This past winter, Texas and much of the South were hit hard by a winter storm that caused millions of people to spend significant time without power and water, and many claim that a big part of the problem was the state's failure to properly winterize energy sources.
Tesla already offers retail electric plans in the UK and Australia, where their focus is on integrating home energy storage. They gained approval last year to serve as an electricity generator in the UK. According to Elon Musk, the company’s energy division, Tesla Energy, is poised to become a distributed global utility that may even outgrow its car business. Tesla has also formed a partnership with the UK's Octopus Energy to provide special electricity rates to car owners.
The firm owns a license to trade electricity throughout Western Europe, which has fueled speculation that their future business may involve becoming an electric utility provider.
Last year, Tesla conducted a survey among German customers to determine their level of interest in using them as an energy provider. They are considering breaking into the German electricity market using a groundbreaking tariff, and they asked questions related to how customers could be persuaded to switch their electricity supplier. One of the potential answers respondents could select related to a supply contract that was linked to owning a PV rooftop, Tesla software and Tesla Powerwall.
Another question asked which products from Tesla that customers would consider purchasing, with options including the supply of clean electricity, solar panels, an EV charging point, home energy storage and access to a public EV charging network. They also asked potential energy clients if they would allow the company to control when their cars could charge, such as by timing charging to coincide with off-peak hours.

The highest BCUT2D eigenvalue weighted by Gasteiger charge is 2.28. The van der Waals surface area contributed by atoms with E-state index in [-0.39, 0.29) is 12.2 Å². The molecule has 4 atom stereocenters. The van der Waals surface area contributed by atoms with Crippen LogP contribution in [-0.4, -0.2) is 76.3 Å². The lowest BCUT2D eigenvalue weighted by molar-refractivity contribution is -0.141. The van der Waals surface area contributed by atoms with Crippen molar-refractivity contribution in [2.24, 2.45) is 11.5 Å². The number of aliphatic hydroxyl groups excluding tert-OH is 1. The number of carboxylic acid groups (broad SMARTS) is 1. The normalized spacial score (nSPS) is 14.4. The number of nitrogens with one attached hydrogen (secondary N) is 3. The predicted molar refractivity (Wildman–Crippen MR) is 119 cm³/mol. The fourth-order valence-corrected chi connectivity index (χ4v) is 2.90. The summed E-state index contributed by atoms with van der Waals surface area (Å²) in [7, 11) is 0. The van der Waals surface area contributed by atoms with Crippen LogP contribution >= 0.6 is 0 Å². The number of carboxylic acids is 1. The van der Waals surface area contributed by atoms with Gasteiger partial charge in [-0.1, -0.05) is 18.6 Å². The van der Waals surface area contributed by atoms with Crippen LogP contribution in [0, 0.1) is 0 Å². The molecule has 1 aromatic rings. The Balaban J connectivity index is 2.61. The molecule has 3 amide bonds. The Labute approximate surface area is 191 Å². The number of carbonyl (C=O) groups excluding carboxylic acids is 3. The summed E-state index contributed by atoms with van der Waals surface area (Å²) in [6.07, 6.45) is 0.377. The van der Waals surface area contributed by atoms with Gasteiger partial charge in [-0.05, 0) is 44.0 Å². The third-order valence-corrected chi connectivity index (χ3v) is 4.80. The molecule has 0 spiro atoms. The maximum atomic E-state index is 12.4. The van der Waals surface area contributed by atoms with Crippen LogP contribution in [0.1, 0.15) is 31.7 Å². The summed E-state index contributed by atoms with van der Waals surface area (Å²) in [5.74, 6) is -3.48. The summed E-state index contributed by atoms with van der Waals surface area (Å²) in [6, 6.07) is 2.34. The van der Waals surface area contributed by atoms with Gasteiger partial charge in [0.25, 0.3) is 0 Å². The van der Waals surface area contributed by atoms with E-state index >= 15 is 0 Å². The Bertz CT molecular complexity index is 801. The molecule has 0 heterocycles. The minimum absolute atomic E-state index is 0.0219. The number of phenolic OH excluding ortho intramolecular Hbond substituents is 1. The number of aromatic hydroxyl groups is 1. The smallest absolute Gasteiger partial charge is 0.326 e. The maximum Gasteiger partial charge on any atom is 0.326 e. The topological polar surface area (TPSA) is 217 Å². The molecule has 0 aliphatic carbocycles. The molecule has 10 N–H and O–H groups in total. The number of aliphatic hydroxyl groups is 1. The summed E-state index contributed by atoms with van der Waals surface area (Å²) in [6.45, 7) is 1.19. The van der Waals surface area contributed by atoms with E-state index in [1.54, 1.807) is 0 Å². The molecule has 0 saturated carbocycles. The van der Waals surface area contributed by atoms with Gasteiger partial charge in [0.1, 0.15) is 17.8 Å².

Tesla is already selling its solar panels and Powerwall battery storage systems for homes there, but now they want to sell directly to their customers and use home storage systems for supplying services to the grid.
In May, reports emerged of Tesla building a battery installation in Angleton, Texas, an hour south of Houston. The project, which has been described as “secretive,” appears to involve 20 large battery banks. It is believed to entail the use of lithium iron phosphate batteries that could last one or two decades and will be monitored remotely. The facility will reportedly not create any emissions and will be concealed by natural vegetation.
The system has been registered with the Electric Reliability Council of Texas, which is the state’s power grid operator, and it has the capacity for storing 100 megawatts of energy, which is enough to supply power to 20,000 homes on a hot day. The battery will charge from the grid when energy prices dip and then discharge on occasions where the electric system experiences a shortage of energy.
Tesla is currently building a car factory in Austin and owns a testing facility for its SpaceX efforts in McGregor, so its interests in the state’s energy supply don’t come as much of a surprise at a time when the current electricity options in Texas leave a lot to be desired.
Sources for this article include: